For many years I had the goal of reading the Bible from cover-to-cover in a calendar year. I reckon I’ve completed that goal once in the last 15 years. My routine from January first was to start at Genesis 1:1 and make my way through at least 4 chapters per day. Yet, by late January I’d be stuck in Exodus reading about the plagues, the Red Sea, and the journey into the wilderness and already finding myself too far behind to catch up.
Perhaps this is a familiar experience for you as well.
As one who comes from a tradition where the regular reading of the Bible is engrained from a young age, being unable to do this can trigger some sort of guilt trip. Thankfully, this need not be the case and my legalistic view of Bible reading has changed somewhat. This is not to say that my view of God’s Word has changed, only the perceived necessity to read through the entire Bible each year.
As I seek to worship God in the everyday I seek to engage with God’s Word in various ways and at various times throughout the day. This may involve reading a select passage of scripture, listening to worship music focussing on the words of scripture, or reading a portion of a Christian book that leads me to contemplate the ways of God more deeply.
The sidebar to this that I can’t help but make is that God’s Word is not on even par with a worship song or a Christian book. No other book or words written in human history is “…God-breathed and useful for teaching, rebuking, correcting and training in righteousness, so that the servant of God may be thoroughly equipped for every good work” (2 Timothy 3:16-17). It’s got to be said.
But still, perhaps you are like me and require some structure, some idea of what you’d like to do. In growing as a disciple, in our experience, knowledge, and follow-ship of Jesus it’s still good to have a plan or approach to scripture reading. As a regular practice of our faith, and as the year is now underway, I wonder whether a way to approach this might be to think small, think regular, and think expectantly.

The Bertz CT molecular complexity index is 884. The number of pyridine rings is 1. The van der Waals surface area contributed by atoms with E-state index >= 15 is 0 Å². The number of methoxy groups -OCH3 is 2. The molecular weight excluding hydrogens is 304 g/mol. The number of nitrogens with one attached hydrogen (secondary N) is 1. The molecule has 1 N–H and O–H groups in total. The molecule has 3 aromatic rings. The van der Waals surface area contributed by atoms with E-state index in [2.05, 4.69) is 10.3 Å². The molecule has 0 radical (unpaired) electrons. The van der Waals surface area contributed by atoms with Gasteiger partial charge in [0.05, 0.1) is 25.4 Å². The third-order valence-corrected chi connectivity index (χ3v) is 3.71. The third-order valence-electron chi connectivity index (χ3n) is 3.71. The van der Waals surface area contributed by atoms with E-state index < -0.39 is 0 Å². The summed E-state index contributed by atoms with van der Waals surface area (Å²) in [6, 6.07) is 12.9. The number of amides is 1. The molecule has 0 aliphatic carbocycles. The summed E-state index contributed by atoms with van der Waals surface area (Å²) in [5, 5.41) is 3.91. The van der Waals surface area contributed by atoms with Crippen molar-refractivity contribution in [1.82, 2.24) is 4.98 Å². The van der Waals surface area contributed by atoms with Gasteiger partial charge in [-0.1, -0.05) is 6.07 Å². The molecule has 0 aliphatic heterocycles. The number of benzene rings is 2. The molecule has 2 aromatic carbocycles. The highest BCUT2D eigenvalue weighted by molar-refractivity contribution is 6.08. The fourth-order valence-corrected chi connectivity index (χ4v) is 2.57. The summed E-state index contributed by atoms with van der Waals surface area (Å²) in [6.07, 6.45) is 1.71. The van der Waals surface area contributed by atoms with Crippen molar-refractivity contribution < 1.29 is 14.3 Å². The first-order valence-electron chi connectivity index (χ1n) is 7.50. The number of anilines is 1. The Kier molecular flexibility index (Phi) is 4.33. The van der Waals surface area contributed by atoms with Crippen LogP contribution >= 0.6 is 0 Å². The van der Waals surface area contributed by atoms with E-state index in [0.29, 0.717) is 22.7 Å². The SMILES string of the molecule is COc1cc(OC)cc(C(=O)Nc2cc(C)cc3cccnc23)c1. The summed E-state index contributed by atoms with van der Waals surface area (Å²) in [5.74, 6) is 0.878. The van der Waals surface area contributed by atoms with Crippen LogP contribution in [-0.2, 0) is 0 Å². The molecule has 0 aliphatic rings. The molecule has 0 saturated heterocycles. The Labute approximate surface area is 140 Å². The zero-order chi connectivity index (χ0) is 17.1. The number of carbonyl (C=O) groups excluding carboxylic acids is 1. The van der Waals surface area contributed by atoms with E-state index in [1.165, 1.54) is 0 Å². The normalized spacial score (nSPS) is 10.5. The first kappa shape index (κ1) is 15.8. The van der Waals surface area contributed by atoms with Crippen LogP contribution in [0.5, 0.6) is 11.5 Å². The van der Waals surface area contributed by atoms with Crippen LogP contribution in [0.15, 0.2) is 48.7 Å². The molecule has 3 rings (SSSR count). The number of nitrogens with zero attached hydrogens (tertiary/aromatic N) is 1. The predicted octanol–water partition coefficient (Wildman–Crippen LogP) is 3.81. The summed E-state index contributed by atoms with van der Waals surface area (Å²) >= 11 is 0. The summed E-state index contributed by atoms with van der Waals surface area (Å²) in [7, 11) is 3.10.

Everyone has different capacities as to what they can achieve in a day or a week or a year. Often we might be surprised at how much we can accomplish when we are consistent in doing little things throughout the year.
I’d encourage you not to think about reading the whole Bible as one complete project for the year. Radical, I know. But instead, think about it in little chunks. Think about reading one Proverb a day and repeat it every month. Think about working through a gospel one chapter at a time and digesting it properly. Or think even smaller, contemplate 1-2 verses of Paul’s letters. Or perhaps limit yourself to 5 minutes a day for January with the goal of increasing it a minute each month.
It is the little done over time that produces a significant amount. You’ll be surprised at how much of God’s Word you will end up reading if you think small.
Thinking small leads to thinking regularly. Doing the small means approaching the reading of the Bible as a consistent discipline.
Perhaps reading everyday is not a possibility for you, that’s OK. How do weekdays suit? How does committing to a Saturday and Sunday schedule sound? I’m not sure what’s best for you, but it is in your hands as to when and how regularly your Bible reading might be.
At the moment I’m probably hitting 4-5 days per week of significant reading whereby I’m seeking to connect with God and grow in him. Outside of this I am in the unique situation where I’m given the opportunity to dip into God’s Word in various ways – sharing with others, preparation for sermons, and in faith conversations with church and community members. Nevertheless, what I’ve found helpful is to have a committed time of reading that’s in the calendar or on the to-do list (and prayer is always helpful alongside this).
The final idea in approaching Bible reading for this year is to read expectantly.
How often Bible reading can become a duty rather than a delight because we come to God’s Word not expecting to hear from him! Not expecting him to change our hearts and minds, not to conform and have our mind renewed (Romans 12:2-3).
Often we will find connections, greater knowledge of God and his ways, and be willing to hear from God when we come to his Word expectantly. Sure, sometimes Bible reading is hard and difficult and doesn’t make sense to where we find ourselves, yet God has revealed himself through his Word and continues to make himself known by it. It’s why part of our discipleship is to go to God’s Word and hear what he has to say to us.
I’d encourage you to have a go, to think small, to think regularly, and think expectantly as you approach the reading of God’s Word this year.